George Orwell Would Laugh

George Orwell Would Laugh

NSA surveillance goes beyond Orwell’s imagination – Alan Rusbridger

Guardian editor says depth of NSA surveillance programs greatly exceed anything the 1984 author could have imagined

The seal of the U.S. National Security Agency....
The seal of the U.S. National Security Agency. The first use was in September 1966, replacing an older seal which was used briefly. For more information, see here and here. (Photo credit: Wikipedia)

The potential of the surveillance state goes way beyond anything in George Orwell‘s 1984, Alan Rusbridger, the Guardian‘s editor-in-chief, told an audience in New York on Monday.

Speaking in the wake of a series of revelations in the Guardian about the extent of the National Security Agency’s surveillance operations, Rusbridger said: “Orwell could never have imagined anything as complete as this, this concept of scooping up everything all the time.

“This is something potentially astonishing about how life could be lived and the limitations on human freedom,” he said.

Rusbridger said the NSA stories were “clearly” not a story about totalitarianism, but that an infrastructure had been created that could be dangerous if it fell into the wrong hands.

“Obama is a nice guy. David Cameron is a nice social Democrat. About three hours from London in Greece there are some very nasty political parties. What there is is the infrastructure for total surveillance. In history, all the precedents are unhappy,” said Rusbridger, speaking at the Advertising Week conference.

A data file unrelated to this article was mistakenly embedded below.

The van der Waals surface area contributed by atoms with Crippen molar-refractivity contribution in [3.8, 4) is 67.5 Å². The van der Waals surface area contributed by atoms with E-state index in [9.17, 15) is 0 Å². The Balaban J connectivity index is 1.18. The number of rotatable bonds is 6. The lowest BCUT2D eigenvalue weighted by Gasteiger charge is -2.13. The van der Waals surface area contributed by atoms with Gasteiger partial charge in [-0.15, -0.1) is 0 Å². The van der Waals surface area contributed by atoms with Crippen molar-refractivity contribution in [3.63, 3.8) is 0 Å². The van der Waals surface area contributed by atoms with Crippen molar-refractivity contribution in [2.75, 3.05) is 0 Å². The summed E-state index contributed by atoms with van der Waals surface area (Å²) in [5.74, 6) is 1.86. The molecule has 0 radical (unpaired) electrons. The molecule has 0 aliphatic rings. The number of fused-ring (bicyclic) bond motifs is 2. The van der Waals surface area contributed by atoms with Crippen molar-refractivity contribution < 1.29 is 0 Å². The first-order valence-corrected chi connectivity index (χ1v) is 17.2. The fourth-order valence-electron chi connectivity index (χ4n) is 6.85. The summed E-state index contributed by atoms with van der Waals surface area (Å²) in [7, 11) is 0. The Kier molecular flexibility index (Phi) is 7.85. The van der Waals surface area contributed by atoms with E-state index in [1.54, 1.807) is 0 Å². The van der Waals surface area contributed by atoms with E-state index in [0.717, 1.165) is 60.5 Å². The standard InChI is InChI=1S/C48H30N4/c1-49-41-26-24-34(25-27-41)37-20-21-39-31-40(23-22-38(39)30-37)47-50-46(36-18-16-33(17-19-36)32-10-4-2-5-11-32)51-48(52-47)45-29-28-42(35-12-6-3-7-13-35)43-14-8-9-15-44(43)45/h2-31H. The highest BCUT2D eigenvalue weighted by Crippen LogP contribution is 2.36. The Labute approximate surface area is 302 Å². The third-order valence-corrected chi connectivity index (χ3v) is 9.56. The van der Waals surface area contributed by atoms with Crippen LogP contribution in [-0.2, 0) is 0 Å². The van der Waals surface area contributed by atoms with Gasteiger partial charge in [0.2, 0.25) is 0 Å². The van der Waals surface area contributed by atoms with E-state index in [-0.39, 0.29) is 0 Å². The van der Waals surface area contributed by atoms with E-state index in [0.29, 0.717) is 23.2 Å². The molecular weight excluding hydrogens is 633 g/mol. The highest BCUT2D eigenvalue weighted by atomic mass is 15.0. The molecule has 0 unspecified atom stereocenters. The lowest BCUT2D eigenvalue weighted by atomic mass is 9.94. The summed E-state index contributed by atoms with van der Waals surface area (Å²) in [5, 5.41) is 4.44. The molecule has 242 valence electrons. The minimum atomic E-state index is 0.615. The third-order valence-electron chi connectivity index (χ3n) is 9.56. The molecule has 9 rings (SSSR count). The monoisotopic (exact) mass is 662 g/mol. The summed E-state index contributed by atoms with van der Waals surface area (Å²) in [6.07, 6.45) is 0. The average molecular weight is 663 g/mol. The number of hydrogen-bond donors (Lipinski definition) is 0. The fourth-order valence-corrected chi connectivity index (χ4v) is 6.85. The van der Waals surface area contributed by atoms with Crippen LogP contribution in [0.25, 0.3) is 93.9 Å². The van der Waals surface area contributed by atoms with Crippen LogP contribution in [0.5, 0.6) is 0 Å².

I heartily share Alan Rubbridger’s concern about later governments. The possibilities for abuse are so incredible that it is difficult to wrap your mind around them.

But what about Business Ethics? What are the implications there?

The government is tracking all financial transactions, so they know who invests, in what and for how much in any and every American business. That’s power. Since they monitor all e-mails, they have every kind of inside information including promotion and firing decisions. They can do something no government has been able to do before: understand the inner workings of a corporation in detail and in real time. Since corporations have incredible power, this check to that power’s implications are hard to measure. But we could be on the edge of an era in which government management of data enables corporations both domestic and foreign to be brought to heel.

Of course, they know enough personal information to blackmail millions, discredit millions more and by implication of knowing silence tens of millions of others. I find these implications disturbing.

It may be that Obama will not abuse this power but where is the guarantee for those who will come in the future?

James Pilant

From around the web.

From the web site, Tech Crunch.

From July 3rd, 2013.

A number of high-profile websites will be taking part in an online protest tomorrow against the National Security Agency (NSA)’s surveillance of online activity and phone calls. The protest is organized by non-profit organization Fight for the Future, and will see participation from thousands of sites, including, Namecheap, Reddit, 4chan, Mozilla, Fark, TOR, Cheezburger, Demand Progress, MoveOn, and EFF, among others.

However, none of the tech companies – like Facebook or Google – whose cooperation with the NSA was outed in the PRISM reveal will be involved in tomorrow’s events.

From the web site,


Enhanced by Zemanta